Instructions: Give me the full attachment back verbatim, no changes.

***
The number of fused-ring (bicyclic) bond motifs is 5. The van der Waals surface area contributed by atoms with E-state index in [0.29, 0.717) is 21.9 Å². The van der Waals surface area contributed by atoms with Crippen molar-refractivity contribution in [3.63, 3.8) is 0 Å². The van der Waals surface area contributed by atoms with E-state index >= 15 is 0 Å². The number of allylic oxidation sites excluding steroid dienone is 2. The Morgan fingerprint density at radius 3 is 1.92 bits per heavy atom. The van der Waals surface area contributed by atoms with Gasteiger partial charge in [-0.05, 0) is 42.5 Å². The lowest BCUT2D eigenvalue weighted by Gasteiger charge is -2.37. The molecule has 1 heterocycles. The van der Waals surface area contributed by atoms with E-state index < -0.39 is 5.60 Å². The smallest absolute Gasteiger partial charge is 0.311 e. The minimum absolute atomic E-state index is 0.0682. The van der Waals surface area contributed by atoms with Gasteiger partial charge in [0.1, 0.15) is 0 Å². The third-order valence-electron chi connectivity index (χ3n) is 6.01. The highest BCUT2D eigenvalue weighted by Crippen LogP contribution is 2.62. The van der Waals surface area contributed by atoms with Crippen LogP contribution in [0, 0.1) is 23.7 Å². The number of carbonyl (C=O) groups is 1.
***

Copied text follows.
The number of fused-ring (bicyclic) bond motifs is 5. The van der Waals surface area contributed by atoms with E-state index in [0.29, 0.717) is 21.9 Å². The van der Waals surface area contributed by atoms with Crippen molar-refractivity contribution in [3.63, 3.8) is 0 Å². The van der Waals surface area contributed by atoms with E-state index >= 15 is 0 Å². The number of allylic oxidation sites excluding steroid dienone is 2. The Morgan fingerprint density at radius 3 is 1.92 bits per heavy atom. The van der Waals surface area contributed by atoms with Gasteiger partial charge in [-0.05, 0) is 42.5 Å². The lowest BCUT2D eigenvalue weighted by Gasteiger charge is -2.37. The molecule has 1 heterocycles. The van der Waals surface area contributed by atoms with E-state index < -0.39 is 5.60 Å². The smallest absolute Gasteiger partial charge is 0.311 e. The minimum absolute atomic E-state index is 0.0682. The van der Waals surface area contributed by atoms with Gasteiger partial charge in [0.1, 0.15) is 0 Å². The third-order valence-electron chi connectivity index (χ3n) is 6.01. The highest BCUT2D eigenvalue weighted by Crippen LogP contribution is 2.62. The van der Waals surface area contributed by atoms with Crippen LogP contribution in [0, 0.1) is 23.7 Å². The number of carbonyl (C=O) groups is 1.